One of these days, the National Hockey League will finally get it.
That will be the day one of its goons kills another player on the ice.
Don't think it can't happen. It almost did Monday night in Vancouver.
Repeated with predictable regularity on all the highlight shows, the sickening replays are hard to miss and even harder to take.
The sight of Vancouver's Todd Bertuzzi sucker punching and then slamming Colorado's Steve Moore to the ice face first was startling enough. Watching Moore lie there unconscious in a pool of his own blood was horrifying.
Even worse was that this was a premeditated ambush, a revenge attack to pay back the wrongs of a few games earlier. If this had happened among gangs on a city street instead of teams on the ice, someone would have been arrested.
But, hey, hockey loves a good fight, and boys will be boys, won't they?
Maybe, but this was a prison mugging, not a fight. This one was so bad that even some NHL tough guys found it a little tough to take.
Moore's neck was broken, and he had a concussion and deep cuts on his face. Luckily, he's just out for the season. Luckily, he's still alive.
''You've got only one brain,'' Calgary enforcer Krzysztof Oliwa told Canadian Press. ''You fight and you may get hurt, but at least you have a fair chance. This kid never had a chance.''
The NHL moved promptly to suspend Bertuzzi and he could miss at least the rest of the season; the league will announce the punishment Thursday. And, for the second time in four years, Vancouver police are putting together an assault case against an NHL player.
People in hockey are wringing their hands again, just as they were when former Boston Bruins player Marty McSorley slashed Vancouver's Donald Brashear in the head with his stick in February 2000. Sadly, for the sake of a game that now occupies only a niche in America's sports fabric, nothing is likely to change.
For all the talk about cleaning up the fighting that mars the NHL, the league has merely paid lip service to the notion that fighting doesn't have a place in any civilized sport outside of boxing.
If you don't believe that, just see what happened a few nights earlier when the Philadelphia Flyers and Ottawa Senators combined to set an NHL record for penalty minutes in a fight-filled game.
Five separate brawls broke out in the final two minutes and a total of 16 players were ejected. One by one, ejected Flyers players skated off the ice to cheers and were greeted by high-fives in the hallway by teammates already tossed from the game.
Was anyone upset? Not in the least.
''It was exciting for hockey and for our fans,'' Flyers goaltender Robert Esche said.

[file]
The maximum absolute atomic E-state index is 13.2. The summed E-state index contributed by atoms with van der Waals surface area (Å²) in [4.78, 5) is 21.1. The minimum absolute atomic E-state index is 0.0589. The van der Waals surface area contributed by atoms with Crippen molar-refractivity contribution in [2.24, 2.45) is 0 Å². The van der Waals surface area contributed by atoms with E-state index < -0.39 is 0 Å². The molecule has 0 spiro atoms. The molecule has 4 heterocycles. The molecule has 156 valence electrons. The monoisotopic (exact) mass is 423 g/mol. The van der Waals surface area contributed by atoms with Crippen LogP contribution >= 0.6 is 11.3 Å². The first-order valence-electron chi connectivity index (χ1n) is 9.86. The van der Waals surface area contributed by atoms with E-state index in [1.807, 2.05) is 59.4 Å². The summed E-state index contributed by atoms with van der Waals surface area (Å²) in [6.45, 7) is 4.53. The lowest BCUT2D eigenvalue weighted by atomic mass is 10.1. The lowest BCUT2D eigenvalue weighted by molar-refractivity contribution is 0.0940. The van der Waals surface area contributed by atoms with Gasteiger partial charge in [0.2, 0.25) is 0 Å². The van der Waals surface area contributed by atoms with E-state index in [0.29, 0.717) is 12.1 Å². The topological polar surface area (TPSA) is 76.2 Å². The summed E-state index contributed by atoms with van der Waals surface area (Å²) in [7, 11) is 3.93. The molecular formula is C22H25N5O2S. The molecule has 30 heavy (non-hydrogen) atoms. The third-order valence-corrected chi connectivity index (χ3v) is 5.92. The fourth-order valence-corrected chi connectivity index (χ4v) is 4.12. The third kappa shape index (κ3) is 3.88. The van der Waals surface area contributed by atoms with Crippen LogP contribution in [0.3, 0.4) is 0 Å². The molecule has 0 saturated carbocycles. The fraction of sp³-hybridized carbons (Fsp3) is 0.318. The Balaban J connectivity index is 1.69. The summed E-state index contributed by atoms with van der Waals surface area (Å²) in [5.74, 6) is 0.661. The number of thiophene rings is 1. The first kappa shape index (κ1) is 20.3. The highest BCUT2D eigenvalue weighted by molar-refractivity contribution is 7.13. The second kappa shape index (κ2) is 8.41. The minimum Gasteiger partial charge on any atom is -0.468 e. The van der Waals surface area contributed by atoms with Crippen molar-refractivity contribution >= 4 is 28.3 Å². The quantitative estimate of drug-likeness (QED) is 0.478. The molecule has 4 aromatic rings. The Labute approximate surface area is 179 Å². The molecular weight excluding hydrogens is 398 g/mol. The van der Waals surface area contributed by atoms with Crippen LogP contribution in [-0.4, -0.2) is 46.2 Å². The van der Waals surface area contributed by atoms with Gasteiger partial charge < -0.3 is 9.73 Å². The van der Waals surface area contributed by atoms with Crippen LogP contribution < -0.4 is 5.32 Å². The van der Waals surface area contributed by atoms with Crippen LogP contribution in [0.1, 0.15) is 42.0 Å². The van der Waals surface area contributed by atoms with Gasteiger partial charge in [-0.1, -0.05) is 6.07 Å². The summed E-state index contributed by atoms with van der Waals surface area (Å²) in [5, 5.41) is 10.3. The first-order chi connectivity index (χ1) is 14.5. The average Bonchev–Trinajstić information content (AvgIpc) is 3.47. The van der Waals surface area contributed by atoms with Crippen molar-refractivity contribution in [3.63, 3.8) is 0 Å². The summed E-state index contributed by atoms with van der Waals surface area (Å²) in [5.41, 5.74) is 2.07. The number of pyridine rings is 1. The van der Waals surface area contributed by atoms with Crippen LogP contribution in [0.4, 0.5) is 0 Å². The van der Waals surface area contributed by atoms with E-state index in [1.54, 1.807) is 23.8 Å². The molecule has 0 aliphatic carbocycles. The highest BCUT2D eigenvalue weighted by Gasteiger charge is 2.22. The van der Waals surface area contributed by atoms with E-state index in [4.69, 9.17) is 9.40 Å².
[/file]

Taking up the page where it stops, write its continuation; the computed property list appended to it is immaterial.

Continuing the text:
Like most NHL fights, it was about retribution. The Flyers were upset because a week earlier Senators forward Martin Havlat hit Mark Recchi in the face with his stick, which cost him a whopping two-game penalty.
''My teammates didn't forget what happened,'' Recchi said. ''There was a lot of emotion.''
Fighting has always been somewhat honorable in hockey, one reason teams employ thugs whose only job is to try to terrorize the opposition.
But there's a big difference between dropping the gloves and throwing punches and blindsiding a player or slashing his face with a stick.
''As NHL players, we get fired up and sometimes do stupid things on the ice, but nobody wants to see injuries to the extent of Moore's,'' Detroit Red Wings veteran Brendan Shanahan said.
The NHL had its chance to end the thuggery that has turned so many people off the sport after McSorley attacked Brashear, sending him crumpling to the ice. Instead of banning McSorley for life, the league gave him a year's suspension, though his career was almost over anyway and he didn't play again.
Equally laughable was the justice handed out by a Vancouver court, which found McSorley guilty of assault. McSorley's punishment? He wasn't allowed to play against his victim for the next 18 months.
Unlike McSorley, Bertuzzi wasn't the team's enforcer, but an All-Star player who was fifth in the league in scoring last year. Vancouver will miss him, especially in the playoffs, should his season be over.
There's little doubt that Bertuzzi won't be back this year, if only because of the public outcry from people whose only glimpse of hockey this season came from watching one violent video clip. He's likely to get a suspension similar to McSorley's, after which all will be forgiven.
The culture of violence that's so much a part of the NHL, though, will continue. It's too inbred in the league to stop without some drastic action.
Maybe someone will have to pay the ultimate penalty for it to stop. Maybe someone has to die.
And with players now bigger, stronger, faster and more reckless than ever, maybe someone will.
Tim Dahlberg is a national sports columnist for The Associated Press. Write to him at firstname.lastname@example.org.
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